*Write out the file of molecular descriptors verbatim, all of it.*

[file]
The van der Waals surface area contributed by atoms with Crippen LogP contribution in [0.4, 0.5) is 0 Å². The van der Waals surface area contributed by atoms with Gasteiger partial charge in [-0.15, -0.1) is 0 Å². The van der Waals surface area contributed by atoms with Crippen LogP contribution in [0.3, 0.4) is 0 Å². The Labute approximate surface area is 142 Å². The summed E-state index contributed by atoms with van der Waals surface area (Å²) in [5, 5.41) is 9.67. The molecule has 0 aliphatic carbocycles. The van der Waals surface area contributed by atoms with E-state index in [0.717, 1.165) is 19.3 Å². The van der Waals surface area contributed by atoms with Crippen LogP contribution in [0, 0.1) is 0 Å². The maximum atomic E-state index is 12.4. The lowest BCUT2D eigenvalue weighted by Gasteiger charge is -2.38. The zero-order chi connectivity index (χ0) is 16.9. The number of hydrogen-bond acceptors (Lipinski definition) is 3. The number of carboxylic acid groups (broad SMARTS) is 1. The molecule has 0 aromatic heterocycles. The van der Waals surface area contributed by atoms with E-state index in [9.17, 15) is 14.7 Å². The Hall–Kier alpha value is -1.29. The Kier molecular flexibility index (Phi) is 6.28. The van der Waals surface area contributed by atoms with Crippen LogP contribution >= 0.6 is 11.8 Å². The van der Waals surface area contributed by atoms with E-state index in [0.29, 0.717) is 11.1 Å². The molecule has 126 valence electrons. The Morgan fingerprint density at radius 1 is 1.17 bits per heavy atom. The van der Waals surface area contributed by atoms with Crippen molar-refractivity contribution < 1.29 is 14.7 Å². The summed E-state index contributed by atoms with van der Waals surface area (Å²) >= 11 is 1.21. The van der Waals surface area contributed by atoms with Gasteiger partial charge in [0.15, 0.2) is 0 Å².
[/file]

The van der Waals surface area contributed by atoms with Crippen LogP contribution in [0.4, 0.5) is 0 Å². The van der Waals surface area contributed by atoms with Gasteiger partial charge in [-0.15, -0.1) is 0 Å². The van der Waals surface area contributed by atoms with Crippen LogP contribution in [0.3, 0.4) is 0 Å². The Labute approximate surface area is 142 Å². The summed E-state index contributed by atoms with van der Waals surface area (Å²) in [5, 5.41) is 9.67. The molecule has 0 aliphatic carbocycles. The van der Waals surface area contributed by atoms with E-state index in [0.717, 1.165) is 19.3 Å². The van der Waals surface area contributed by atoms with Crippen LogP contribution in [0, 0.1) is 0 Å². The maximum atomic E-state index is 12.4. The lowest BCUT2D eigenvalue weighted by Gasteiger charge is -2.38. The zero-order chi connectivity index (χ0) is 16.9. The number of hydrogen-bond acceptors (Lipinski definition) is 3. The number of carboxylic acid groups (broad SMARTS) is 1. The molecule has 0 aromatic heterocycles. The van der Waals surface area contributed by atoms with E-state index in [9.17, 15) is 14.7 Å². The Hall–Kier alpha value is -1.29. The Kier molecular flexibility index (Phi) is 6.28. The van der Waals surface area contributed by atoms with Crippen LogP contribution >= 0.6 is 11.8 Å². The van der Waals surface area contributed by atoms with E-state index in [0.29, 0.717) is 11.1 Å². The molecule has 126 valence electrons. The Morgan fingerprint density at radius 1 is 1.17 bits per heavy atom. The van der Waals surface area contributed by atoms with Crippen molar-refractivity contribution < 1.29 is 14.7 Å². The summed E-state index contributed by atoms with van der Waals surface area (Å²) >= 11 is 1.21. The van der Waals surface area contributed by atoms with Gasteiger partial charge in [0.15, 0.2) is 0 Å².